South Australia government releases Hydrogen Action Plan


With more than 50% of the state’s energy mix generated through renewable sources, new interconnection and storage technologies such as hydrogen will support South Australia (SA) to meet its 2030 “net 100% renewables” target. A new action plan unveiled on Tuesday sets the stage for making the state a major green hydrogen producer and exporter.

Formally launched at the International Conference on Hydrogen Safety in Adelaide, SA’s Hydrogen Action Plan includes the commitment of over $1 million towards a landmark study to identify optimal locations for renewable hydrogen production and export infrastructure.

“We welcome new industries that build on our natural advantages, such as hydrogen, and believe that it fits well into our state’s burgeoning enterprise culture and start-up sector,” Premier Steven Marshall. “This initiative will drive the export of hydrogen from South Australia both interstate and overseas, bolstering our economy, and presenting future job opportunities.”

The Hydrogen Action Plan seeks to leverage the state’s wind, sun, land, infrastructure and skills with an eye on five main objectives:

  1. Facilitate investments in hydrogen infrastructure
  2. Establish a world-class regulatory framework
  3. Deepen trade relationships and supply capabilities
  4. Foster innovation and workforce skills development
  5. Integrate hydrogen into the state’s energy system

Minister for Energy and Mining, Dan van Holst Pellekaan said the plan builds upon the state’s leading role in hydrogen and renewable energy.“This initiative fits in perfectly with our plan to help deliver more reliable, more affordable and cleaner energy for our state,” said the Minister. “It’s likely that nowhere else in the world is as well positioned as South Australia to produce, consume and export 100% green hydrogen.”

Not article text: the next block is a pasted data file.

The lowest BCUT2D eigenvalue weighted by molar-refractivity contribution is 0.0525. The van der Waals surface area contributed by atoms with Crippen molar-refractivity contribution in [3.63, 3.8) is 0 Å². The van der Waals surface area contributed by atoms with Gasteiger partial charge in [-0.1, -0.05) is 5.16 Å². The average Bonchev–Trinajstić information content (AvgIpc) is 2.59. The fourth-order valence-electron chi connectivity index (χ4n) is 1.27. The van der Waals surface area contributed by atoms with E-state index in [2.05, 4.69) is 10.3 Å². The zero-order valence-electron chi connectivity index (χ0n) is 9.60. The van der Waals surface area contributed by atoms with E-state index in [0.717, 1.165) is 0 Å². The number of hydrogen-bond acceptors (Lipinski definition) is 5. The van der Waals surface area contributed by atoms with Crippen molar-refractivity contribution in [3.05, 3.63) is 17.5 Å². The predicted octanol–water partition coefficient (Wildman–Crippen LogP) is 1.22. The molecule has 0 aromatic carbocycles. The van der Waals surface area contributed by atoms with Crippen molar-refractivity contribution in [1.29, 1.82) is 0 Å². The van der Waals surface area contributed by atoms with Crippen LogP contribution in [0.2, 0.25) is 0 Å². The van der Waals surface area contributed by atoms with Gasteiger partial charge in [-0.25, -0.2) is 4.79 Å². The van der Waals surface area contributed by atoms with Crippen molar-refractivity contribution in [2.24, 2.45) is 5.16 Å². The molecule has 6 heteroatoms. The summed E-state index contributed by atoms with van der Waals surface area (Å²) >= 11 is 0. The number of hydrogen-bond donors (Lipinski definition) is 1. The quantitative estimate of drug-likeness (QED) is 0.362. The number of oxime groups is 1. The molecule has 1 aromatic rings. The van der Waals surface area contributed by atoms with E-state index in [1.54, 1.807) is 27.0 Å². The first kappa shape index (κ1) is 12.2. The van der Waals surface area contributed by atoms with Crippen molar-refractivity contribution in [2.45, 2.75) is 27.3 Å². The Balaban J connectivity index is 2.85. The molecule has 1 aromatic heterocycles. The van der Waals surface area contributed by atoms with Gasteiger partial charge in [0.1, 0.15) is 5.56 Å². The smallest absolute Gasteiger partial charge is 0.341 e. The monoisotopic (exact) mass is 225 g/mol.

SA’s Plan points out that many of Australia’s trading partners in Asia, including China, South Korea, Japan and Singapore, are looking to develop hydrogen economies and will need to import hydrogen. “Some of our longest-standing and closest trading partners are signalling that they will need hydrogen to make their energy transitions over coming decades, and we want to make the most of that growth opportunity by becoming a hub for the export of renewable energy,” van Holst Pellekaan said.

The strong case for hydrogen has long been known, but reduced costs of solar and wind energy generation combined with technology advancements have created a tipping point  Declaring 2019 a critical year for hydrogen, the International Energy Agency said hydrogen was enjoying unprecedented momentum around the world and could finally be set on a path to fulfill its longstanding potential as a clean energy solution.

With Australia among the countries most favourably placed to turn hydrogen hype into real-world deployment, the Council of Australian Governments Energy Council’s National Hydrogen Strategy Working Group has already identified hydrogen as Australia’s next multi-billion export opportunity. Modelling for the Australian Renewable Energy Agency (ARENA) has forecast Australian hydrogen exports could contribute $1.7 billion and 2,800 jobs to the national economy by 2030.

With the national hydrogen strategy still in the works, states are taking the matter into their own hands. SA has become the third state to launch a green hydrogen initiative. Previously, the Queensland government launched a $19 million sustainable hydrogen strategy, while Western Australia unveiled a renewable hydrogen strategy, opened a $10 million green hydrogen fund and started injecting green hydrogen into gas pipelines.
SA already hosts several major green hydrogen projects including: H2U’s Port Lincoln hydrogen and ammonia supply chain demonstrator,  Neoen’s hydrogen superhub at Crystal Brook Energy Park, Australian Gas Networks’ Hydrogen Park South Australia and University of South Australia’s Renewable Energy Testbed.

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